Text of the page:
A FRAMEWORK FOR ACTION
WHAT CAN YOU DO?
1600 Grand Avenue
St. Paul, MN 55105
Comments & questions to:
The Mac Weekly - April 11, 2008
The Green Beat
By Anna Waugh, Associate News Editor
Though we've come a long way in the past few years towards achieving a more sustainable campus, Macalester is still one of the most polluting colleges in the area. The reason: #6 fuel oil, a heavy residual fuel oil with the consistency of tar that is produced from what is left over after gasoline and other lighter distilled fuels have been extracted.
Though it is often the least expensive choice of fuel and produces more BTUs by weight than other fuels, meaning less fuel needs to be burned overall, #6 fuel oil emits more air pollutants, such as sulfur oxides, nitrogen oxides, and methane into the air than the other choices available, which are number two fuel oil and natural gas-the cleanest option.
"It's pure economics," said Mechanical Systems Manager Curt Stainbrook. "We pay a premium to burn natural gas exclusively. There are months when natural gas is cheaper. In the dead of winter #6 is cheaper. To quantify that-we compare the prices monthly."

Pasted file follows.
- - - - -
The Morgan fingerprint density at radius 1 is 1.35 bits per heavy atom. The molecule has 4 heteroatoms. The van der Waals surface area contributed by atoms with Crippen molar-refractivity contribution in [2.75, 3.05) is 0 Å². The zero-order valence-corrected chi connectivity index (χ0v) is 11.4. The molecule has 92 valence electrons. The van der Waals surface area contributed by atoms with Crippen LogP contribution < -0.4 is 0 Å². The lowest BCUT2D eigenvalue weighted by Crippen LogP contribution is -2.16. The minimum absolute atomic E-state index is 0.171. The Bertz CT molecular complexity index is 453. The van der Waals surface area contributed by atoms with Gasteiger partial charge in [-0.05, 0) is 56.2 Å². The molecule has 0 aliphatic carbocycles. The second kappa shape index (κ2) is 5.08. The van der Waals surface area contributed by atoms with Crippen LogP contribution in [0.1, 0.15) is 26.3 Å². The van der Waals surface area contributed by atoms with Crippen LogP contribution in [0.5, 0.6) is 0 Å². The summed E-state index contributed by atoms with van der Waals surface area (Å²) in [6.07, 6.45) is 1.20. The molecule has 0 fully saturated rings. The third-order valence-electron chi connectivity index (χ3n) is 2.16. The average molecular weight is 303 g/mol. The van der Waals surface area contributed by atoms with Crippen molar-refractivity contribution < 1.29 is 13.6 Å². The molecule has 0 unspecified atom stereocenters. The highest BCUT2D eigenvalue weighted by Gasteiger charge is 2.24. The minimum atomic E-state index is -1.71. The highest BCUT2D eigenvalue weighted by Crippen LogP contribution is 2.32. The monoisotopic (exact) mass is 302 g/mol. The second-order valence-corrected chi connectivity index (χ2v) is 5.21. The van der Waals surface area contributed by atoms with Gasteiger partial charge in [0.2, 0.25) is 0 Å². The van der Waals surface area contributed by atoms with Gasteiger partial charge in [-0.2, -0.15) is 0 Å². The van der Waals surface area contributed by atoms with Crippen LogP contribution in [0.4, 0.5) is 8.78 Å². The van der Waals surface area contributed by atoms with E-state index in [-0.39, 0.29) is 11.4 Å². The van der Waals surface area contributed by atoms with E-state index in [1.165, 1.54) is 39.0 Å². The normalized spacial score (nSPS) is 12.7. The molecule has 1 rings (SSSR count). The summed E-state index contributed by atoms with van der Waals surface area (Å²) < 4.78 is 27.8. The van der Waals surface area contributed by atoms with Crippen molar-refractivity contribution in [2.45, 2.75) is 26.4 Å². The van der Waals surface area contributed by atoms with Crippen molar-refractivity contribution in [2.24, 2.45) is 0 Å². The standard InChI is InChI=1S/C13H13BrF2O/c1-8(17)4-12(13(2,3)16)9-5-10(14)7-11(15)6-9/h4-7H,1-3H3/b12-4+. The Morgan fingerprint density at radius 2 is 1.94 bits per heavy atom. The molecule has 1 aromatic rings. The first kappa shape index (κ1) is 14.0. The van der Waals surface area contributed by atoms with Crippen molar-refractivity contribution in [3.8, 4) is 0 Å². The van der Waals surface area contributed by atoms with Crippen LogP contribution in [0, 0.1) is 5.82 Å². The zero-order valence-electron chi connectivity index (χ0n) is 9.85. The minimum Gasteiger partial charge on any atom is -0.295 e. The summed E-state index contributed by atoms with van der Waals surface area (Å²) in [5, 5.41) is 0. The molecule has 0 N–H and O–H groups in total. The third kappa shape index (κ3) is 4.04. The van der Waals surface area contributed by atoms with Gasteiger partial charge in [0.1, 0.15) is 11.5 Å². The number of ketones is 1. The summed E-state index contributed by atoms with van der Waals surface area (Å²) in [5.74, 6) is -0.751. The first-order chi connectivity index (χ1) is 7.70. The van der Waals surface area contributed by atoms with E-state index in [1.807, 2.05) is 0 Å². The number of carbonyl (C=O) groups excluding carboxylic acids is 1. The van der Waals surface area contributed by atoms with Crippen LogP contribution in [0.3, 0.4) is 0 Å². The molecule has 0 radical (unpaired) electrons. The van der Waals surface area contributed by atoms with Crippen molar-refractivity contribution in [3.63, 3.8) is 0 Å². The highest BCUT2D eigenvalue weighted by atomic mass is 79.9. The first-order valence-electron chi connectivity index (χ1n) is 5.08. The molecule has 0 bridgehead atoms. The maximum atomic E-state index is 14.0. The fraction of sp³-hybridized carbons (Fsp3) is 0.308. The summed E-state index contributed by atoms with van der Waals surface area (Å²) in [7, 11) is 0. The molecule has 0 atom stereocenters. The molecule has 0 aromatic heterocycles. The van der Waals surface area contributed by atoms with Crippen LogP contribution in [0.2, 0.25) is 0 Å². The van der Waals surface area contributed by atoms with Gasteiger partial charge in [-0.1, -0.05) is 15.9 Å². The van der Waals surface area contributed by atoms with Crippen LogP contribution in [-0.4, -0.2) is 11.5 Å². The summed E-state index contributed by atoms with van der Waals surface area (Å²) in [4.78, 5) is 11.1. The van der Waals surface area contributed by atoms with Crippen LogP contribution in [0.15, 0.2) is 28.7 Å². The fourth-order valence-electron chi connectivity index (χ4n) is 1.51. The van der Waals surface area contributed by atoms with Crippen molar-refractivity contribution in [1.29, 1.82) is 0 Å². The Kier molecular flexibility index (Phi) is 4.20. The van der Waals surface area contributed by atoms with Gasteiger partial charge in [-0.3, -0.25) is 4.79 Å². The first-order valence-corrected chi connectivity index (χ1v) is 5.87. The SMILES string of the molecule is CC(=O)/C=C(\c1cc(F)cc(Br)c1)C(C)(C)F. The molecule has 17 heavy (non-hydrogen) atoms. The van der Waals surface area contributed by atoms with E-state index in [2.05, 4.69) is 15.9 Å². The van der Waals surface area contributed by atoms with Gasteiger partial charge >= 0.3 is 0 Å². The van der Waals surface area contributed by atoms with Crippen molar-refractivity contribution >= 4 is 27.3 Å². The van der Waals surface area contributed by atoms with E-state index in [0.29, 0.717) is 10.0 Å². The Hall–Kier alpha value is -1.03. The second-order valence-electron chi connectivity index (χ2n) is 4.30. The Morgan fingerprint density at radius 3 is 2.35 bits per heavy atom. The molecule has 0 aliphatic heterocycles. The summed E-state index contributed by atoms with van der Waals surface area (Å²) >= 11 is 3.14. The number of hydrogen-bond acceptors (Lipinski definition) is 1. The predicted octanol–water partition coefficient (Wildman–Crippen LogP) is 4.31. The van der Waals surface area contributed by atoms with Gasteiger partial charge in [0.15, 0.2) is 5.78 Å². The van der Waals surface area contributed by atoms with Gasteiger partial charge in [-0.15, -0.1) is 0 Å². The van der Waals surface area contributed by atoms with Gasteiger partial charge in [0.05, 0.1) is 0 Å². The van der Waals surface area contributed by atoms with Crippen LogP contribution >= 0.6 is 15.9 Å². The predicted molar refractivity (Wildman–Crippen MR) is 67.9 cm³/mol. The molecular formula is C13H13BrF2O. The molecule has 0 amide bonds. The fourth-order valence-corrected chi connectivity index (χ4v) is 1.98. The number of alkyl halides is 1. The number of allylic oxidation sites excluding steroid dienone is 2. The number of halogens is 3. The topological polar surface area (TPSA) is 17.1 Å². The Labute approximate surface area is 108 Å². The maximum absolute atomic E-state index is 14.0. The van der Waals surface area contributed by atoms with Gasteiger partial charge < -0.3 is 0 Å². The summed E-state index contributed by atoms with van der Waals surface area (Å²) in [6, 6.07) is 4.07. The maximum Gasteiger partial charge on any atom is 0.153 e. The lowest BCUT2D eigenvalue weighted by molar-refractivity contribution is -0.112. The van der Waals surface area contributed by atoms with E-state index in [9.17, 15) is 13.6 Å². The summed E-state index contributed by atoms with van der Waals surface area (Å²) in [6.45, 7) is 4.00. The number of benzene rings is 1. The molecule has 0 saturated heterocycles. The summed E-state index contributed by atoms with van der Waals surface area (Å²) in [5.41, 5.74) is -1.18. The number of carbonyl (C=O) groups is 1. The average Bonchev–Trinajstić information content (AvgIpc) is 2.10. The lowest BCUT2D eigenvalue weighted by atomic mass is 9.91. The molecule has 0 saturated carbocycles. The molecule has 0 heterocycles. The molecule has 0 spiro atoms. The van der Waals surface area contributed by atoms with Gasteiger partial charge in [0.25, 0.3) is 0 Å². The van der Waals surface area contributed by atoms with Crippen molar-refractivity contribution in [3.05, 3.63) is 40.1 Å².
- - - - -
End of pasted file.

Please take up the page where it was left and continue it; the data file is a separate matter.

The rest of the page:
Macalester has three burners which supply steam to the heating system, the largest of which can pump 50,000 pounds of steam per hour-enough to heat the entire campus by itself. This burner uses only natural gas and #2 fuel oil, the type of oil that is used for residential home heating. The other two burners are smaller and older, and can alternate between #6 fuel oil and natural gas.
According to Mike O'Conner, Mac's chief engineer, Macalester is the only ACTC school that burns #6 fuel oil, and #6 fuel oil burners are no longer allowed to be constructed under Minnesota State law. The old burners here are grandfathered in.
When it is especially cold during the winter, Macalester is occasionally curtailed by XCEL energy to switch from natural gas to an alternate source of fuel because the Energy Company must continue to supply residents in the area that have no choice but natural gas to heat their homes. At this point, the college can choose between fuel oil #2 or #6.
In most cases, the choice has been to go with the more polluting #6, because its cost is about one-third of the cost of #2.
"It is a financial decision by the college. No one has said to us, we need to stop burning #6," O'Conner said, and they generally don't have the budget to use #2 fuel oil.
"We don't take this lightly, and we don't always burn the cheapest [option]. If it's close we'll burn natural gas, but we work within the guidelines we're given," Stainbrook said.
In considering Macalester's environmental footprint, limited resources must be allocated to do the most good. Perhaps money spent on conservation reduces the overall impact more than switching the type of fuel the college uses. However, a 65-foot smokestack can only push the problem so far downwind, and #6 fuel oil is the most polluting heating option the college can choose. It's something to consider.